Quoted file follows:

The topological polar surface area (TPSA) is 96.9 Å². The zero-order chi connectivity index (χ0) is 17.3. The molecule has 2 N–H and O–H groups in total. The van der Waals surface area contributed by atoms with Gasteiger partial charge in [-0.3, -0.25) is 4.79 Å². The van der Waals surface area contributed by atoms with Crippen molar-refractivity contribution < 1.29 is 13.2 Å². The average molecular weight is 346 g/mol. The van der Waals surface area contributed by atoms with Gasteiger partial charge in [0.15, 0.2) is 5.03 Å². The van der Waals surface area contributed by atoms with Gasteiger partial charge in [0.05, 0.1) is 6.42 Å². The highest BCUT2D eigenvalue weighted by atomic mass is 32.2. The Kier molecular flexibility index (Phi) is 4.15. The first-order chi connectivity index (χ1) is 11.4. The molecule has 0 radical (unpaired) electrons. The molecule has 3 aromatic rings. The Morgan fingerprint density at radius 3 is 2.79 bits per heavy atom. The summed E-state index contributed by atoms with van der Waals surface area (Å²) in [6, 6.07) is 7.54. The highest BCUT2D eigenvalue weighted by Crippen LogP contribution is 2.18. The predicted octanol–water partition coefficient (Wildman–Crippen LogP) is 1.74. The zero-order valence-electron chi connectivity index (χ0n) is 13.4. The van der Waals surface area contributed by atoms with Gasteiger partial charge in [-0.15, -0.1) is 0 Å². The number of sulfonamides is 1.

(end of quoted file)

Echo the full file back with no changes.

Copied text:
The topological polar surface area (TPSA) is 96.9 Å². The zero-order chi connectivity index (χ0) is 17.3. The molecule has 2 N–H and O–H groups in total. The van der Waals surface area contributed by atoms with Gasteiger partial charge in [-0.3, -0.25) is 4.79 Å². The van der Waals surface area contributed by atoms with Crippen molar-refractivity contribution < 1.29 is 13.2 Å². The average molecular weight is 346 g/mol. The van der Waals surface area contributed by atoms with Gasteiger partial charge in [0.15, 0.2) is 5.03 Å². The van der Waals surface area contributed by atoms with Gasteiger partial charge in [0.05, 0.1) is 6.42 Å². The highest BCUT2D eigenvalue weighted by atomic mass is 32.2. The Kier molecular flexibility index (Phi) is 4.15. The first-order chi connectivity index (χ1) is 11.4. The molecule has 0 radical (unpaired) electrons. The molecule has 3 aromatic rings. The Morgan fingerprint density at radius 3 is 2.79 bits per heavy atom. The summed E-state index contributed by atoms with van der Waals surface area (Å²) in [6, 6.07) is 7.54. The highest BCUT2D eigenvalue weighted by Crippen LogP contribution is 2.18. The predicted octanol–water partition coefficient (Wildman–Crippen LogP) is 1.74. The zero-order valence-electron chi connectivity index (χ0n) is 13.4. The van der Waals surface area contributed by atoms with Gasteiger partial charge in [-0.15, -0.1) is 0 Å². The number of sulfonamides is 1.